Thursday, March 12, 2015

Easy Keepers Aren't

Question from Shelley:  Tell us again why fat donkeys are a bad thing and what can happen as a result.

Donkeys are extreme "easy keepers", which is one of the worst misnomers ever created.  There is nothing easy about feeding them, at least not in Northeastern US.  The problem is that they are desert animals designed to eat twigs and air.  The food available here is all too rich for them.  At the same time, they need to eat small amounts of food almost continuously in order to keep their GI tract healthy. 

The risks associated with obesity include arthritis, joint problems, liver disease, metabolic disorders, a higher risk of hyperlipaemia, insulin resistance and, most especially, a high risk of laminitis.  Basically, all donkeys are insulin resistant by nature and are very prone to laminitis.

The problems are very much the same as those faced by humans who are obese, only much worse.  Just as a diabetic is prone to leg and foot problems, so are hoofed animals. The big difference is that a hoof is a hard capsule that is meant to support the animal for 20-22 hours a day.  Swelling inside that hard capsule has nowhere to go so all that pressure is forced inward where it tears everything apart.  An episode of laminitis is devastating to the sensitive structures of the hoof and can easily become a cascade of one failure leading to another and another.  The swelling causes damage, which causes more swelling, which causes more damage........It is excruciating for the animal and, even if caught and treated early, is often life threatening.

The weight issue is something that I struggle with all the time because my hay is to rich despite the fact that it is native, unimproved, unfertilized grass that was cut way past its prime.  I try to offset this by keeping their hay ration at 1.5% of what they should weigh (horses and donkeys generally need 1.5-2% of their body weight per day in roughage). The general rule of thumb is to feed 2% in the winter, when energy needs are higher.  Tessa should weigh about 1100 lbs and the donkeys about 400 lbs each.  That comes out to about 16 lbs a day for Tessa and 6 lbs each for the donkeys.  Since my hay bales average 25-30 pounds, this ought be easy, they get one bale a day split between them.  To increase their roughage intake and satisfy their need to nibble, they also get wheat straw, which has been tested and proven to be very low calorie/low energy.  And yet, they are still too heavy.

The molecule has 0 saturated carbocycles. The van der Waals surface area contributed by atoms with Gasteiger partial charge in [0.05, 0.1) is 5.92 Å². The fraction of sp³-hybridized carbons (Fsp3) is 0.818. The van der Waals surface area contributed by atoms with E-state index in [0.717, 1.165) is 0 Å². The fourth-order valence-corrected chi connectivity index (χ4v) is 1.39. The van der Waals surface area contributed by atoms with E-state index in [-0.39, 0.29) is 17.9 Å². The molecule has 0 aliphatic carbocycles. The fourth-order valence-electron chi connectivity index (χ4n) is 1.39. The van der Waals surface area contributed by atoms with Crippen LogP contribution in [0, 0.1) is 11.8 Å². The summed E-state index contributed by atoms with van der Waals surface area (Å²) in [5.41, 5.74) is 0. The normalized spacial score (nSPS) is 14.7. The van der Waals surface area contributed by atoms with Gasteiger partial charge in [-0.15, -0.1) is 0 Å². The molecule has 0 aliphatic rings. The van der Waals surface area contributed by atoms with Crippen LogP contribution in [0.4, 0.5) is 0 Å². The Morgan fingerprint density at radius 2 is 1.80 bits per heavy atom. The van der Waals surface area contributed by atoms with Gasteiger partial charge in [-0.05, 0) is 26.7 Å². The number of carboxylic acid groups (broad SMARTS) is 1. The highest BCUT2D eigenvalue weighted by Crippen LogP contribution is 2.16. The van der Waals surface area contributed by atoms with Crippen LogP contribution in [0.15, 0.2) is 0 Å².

Some of this is my fault.  We have had a crushingly brutal winter and when I come home at 2:30 am and it is 25 below with howling winds and they want more hay, I always cave.  Since we have had a record breaking number of nights just like that and the snow is too deep for them to get any meaningful exercise, the pounds are adding up.  I am trying to be a lot stricter, but I am really bad at it.  I want them to be happy and the only way to do that in these conditions is more food.